EDIT: Actually, I think we've had this discussion before. In which case that means the last attempt didn't work, I'm not sure implementing the "no internet access" will have an affect either. If the father is annoyed by the behaviour the only thing for him to do is step up and set some ground rules.

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+jnelsoninjax    12,091
1 hour ago, BudMan said:

But you stated you tried both..

 

Ok so your just trying to do a schedule thing at say 9pm no internet for client xyz...   After the time of cut off, try going to something you are sure have not gone to before..  If new stuff is blocked - but old stuff still works its most likely just states are not being killed.. If you can go to stuff that your sure client has never gone to before, then it just not working at all.

I tried the website blocking when the time did not work. I will try again this evening when the schedule is set to run, I am assuming that just because time X is reached and the computer is still actively accessing the internet (Netflix, YouTube, etc) it will not just stop because the time is reached. Is this a correct assumption?

37 minutes ago, Nick H. said:

While it may prevent Internet access, I'm not sure that this is the way forward if the plan is to prevent her staying up all night. As an example, I have a couple of TB worth of music, tv, films and games. Even if someone cuts my Internet access I have days of material to work with.

 

If he wants his daughter to go to bed at a reasonable hour the best idea is to impose a restriction like, "no phones or laptops in the bedroom."

 

EDIT: Actually, I think we've had this discussion before. In which case that means the last attempt didn't work, I'm not sure implementing the "no internet access" will have an affect either. If the father is annoyed by the behaviour the only thing for him to do is step up and set some ground rules.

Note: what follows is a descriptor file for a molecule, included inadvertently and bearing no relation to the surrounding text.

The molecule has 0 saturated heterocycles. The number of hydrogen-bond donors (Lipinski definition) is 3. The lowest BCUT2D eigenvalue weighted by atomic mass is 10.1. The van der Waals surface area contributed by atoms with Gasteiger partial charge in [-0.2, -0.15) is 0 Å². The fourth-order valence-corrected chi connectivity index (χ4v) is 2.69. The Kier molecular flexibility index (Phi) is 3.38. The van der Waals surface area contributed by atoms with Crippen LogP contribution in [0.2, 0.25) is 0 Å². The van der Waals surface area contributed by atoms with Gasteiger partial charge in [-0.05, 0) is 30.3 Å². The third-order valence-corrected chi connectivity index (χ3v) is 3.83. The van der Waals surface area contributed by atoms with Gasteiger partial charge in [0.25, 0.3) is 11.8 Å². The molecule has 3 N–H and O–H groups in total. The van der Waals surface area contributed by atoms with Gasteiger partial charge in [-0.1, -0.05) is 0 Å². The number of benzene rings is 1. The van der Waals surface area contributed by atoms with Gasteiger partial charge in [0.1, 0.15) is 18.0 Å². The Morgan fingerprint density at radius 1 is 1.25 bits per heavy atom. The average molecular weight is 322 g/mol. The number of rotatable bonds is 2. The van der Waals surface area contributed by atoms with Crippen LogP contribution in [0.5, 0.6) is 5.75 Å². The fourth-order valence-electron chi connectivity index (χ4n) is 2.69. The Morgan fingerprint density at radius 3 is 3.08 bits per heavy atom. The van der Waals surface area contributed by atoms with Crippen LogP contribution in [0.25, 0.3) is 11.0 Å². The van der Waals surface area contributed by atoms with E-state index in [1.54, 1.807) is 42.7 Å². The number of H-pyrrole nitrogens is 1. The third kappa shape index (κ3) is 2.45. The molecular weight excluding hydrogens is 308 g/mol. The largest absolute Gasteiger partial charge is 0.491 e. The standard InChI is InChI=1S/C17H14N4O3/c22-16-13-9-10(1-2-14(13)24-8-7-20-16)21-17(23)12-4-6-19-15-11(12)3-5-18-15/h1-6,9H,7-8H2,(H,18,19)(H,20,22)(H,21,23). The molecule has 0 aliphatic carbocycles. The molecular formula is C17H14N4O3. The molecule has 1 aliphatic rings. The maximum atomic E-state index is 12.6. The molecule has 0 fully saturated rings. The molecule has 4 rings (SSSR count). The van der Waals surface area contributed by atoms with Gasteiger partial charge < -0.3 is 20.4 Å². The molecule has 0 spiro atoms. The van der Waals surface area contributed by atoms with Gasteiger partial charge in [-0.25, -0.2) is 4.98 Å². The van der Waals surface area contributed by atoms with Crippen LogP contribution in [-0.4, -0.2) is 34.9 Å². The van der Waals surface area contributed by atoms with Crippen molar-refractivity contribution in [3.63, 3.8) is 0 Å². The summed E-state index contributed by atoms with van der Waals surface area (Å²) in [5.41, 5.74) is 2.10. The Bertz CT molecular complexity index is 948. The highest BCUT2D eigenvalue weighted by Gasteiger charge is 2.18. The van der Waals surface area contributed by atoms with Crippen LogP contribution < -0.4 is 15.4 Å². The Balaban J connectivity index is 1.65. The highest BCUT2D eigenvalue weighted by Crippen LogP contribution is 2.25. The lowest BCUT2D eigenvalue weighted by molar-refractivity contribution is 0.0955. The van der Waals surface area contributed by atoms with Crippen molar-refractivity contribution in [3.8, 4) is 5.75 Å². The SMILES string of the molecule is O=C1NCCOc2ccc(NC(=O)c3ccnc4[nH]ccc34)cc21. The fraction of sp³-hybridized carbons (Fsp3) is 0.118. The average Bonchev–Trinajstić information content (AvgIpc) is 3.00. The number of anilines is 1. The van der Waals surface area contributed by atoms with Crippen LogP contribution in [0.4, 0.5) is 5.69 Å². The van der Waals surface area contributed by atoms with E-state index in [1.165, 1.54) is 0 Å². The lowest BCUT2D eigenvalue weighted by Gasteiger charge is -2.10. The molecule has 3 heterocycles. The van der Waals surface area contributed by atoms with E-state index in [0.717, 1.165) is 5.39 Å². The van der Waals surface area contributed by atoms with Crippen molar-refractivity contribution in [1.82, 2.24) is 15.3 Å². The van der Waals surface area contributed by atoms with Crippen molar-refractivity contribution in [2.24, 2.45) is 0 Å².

You are correct, Nick, daddy needs to grow up and make his baby be more responsible, but I suspect that it will not happen, and at this point anything I try to say/do is pointless.

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+BudMan    3,544
35 minutes ago, jnelsoninjax said:

the computer is still actively accessing the internet (Netflix, YouTube, etc) it will not just stop because the time is reached. Is this a correct assumption?

Yeah the only way for active stuff to be killed is for that the router to kill all active states/sessions when the schedule kicks off - unlikely that some soho 20$ shitbox does that ;)

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Brandon H    3,112

yep, I blame the firmware which is why I recommended trying to install openWRT on it to see if that helps before jumping to a new device :)

 

it tends to be hit or miss with the advanced features on consumer routers with the OEM firmware

 

edit: I have a Linksys WRT1900AC router so I can tell you from experience some things just don't work properly in their default firmware. OpenWRT allows me to do SO MUCH more with it.

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+BudMan    3,544
1 hour ago, Brandon H said:

OpenWRT allows me to do SO MUCH more with it.

Yup 3rd party firmware is really the only way to get these things to do more than get you connected... I doubt they do any sort of testing of their so called "advanced" features ;)